the beauty of a (mostly) wordless book


My sons and I first “read” this book last week. We studied the pictures and came up with what we thought was a suitable interpretation for the watercolor illustrations, most of which are not accompanied by any words.

This morning the boys were reviewing the book with their daddy, who interpreted a few of the pictures somewhat differently. A fair amount of discussion ensued, with both father and son supporting their views from the text. Then, the younger one wanted to keep turning back to one certain page asking, “What happened?” He needed to hear that part of the story again and again.

A wordless book offers lots of opportunities to talk about the “text,” to extend the conversation and to introduce new concepts and vocabulary.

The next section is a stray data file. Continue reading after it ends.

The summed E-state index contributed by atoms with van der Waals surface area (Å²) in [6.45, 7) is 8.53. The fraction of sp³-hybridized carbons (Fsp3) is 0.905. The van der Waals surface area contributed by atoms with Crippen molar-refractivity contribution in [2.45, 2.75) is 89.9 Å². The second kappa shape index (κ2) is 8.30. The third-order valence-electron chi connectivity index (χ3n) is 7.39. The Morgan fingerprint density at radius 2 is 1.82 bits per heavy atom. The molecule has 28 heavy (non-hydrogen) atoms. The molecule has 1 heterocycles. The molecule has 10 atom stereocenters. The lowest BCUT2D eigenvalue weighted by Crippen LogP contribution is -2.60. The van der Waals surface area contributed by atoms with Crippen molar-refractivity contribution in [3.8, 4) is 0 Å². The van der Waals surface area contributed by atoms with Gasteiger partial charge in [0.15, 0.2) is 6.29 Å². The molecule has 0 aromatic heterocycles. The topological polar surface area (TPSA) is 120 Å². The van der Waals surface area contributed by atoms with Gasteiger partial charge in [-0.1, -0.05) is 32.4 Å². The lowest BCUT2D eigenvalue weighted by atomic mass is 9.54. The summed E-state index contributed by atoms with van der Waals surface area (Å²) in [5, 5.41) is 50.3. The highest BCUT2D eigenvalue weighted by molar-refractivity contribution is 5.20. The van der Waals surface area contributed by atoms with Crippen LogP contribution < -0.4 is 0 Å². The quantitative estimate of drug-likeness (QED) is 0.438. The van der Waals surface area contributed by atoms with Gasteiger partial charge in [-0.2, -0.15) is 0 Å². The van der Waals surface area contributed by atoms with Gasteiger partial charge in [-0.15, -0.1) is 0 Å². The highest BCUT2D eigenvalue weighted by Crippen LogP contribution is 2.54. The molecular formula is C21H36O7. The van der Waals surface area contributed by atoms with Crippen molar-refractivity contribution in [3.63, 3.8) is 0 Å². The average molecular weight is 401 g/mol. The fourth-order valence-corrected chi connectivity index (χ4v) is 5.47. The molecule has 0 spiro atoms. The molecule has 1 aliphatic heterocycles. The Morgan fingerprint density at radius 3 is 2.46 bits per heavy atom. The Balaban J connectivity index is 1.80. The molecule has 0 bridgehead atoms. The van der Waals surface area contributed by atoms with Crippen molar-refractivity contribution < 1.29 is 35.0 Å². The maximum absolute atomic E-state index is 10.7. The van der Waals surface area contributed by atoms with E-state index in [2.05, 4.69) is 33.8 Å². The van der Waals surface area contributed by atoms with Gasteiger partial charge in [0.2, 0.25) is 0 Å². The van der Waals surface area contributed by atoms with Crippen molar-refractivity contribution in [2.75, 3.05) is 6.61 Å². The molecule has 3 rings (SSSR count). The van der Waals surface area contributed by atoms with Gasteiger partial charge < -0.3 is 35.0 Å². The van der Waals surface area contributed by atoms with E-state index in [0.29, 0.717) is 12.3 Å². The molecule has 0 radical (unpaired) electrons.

Have you got a favorite wordless book?

4 thoughts on “the beauty of a (mostly) wordless book

  1. There are a few by Barbara Lehman that are good for grade school children that I like. Mercer Mayer’s wordless books are excellent, too.

  2. I LOVE Jerry Pinkney’s Lion and the Mouse. Every time we read it we are mesmerized by the story that is told through the pages. Lots of emotion runs throughout. Another one that has just a few words is Goodnight Gorilla. It’s a cute little story that my girls love to narrate.

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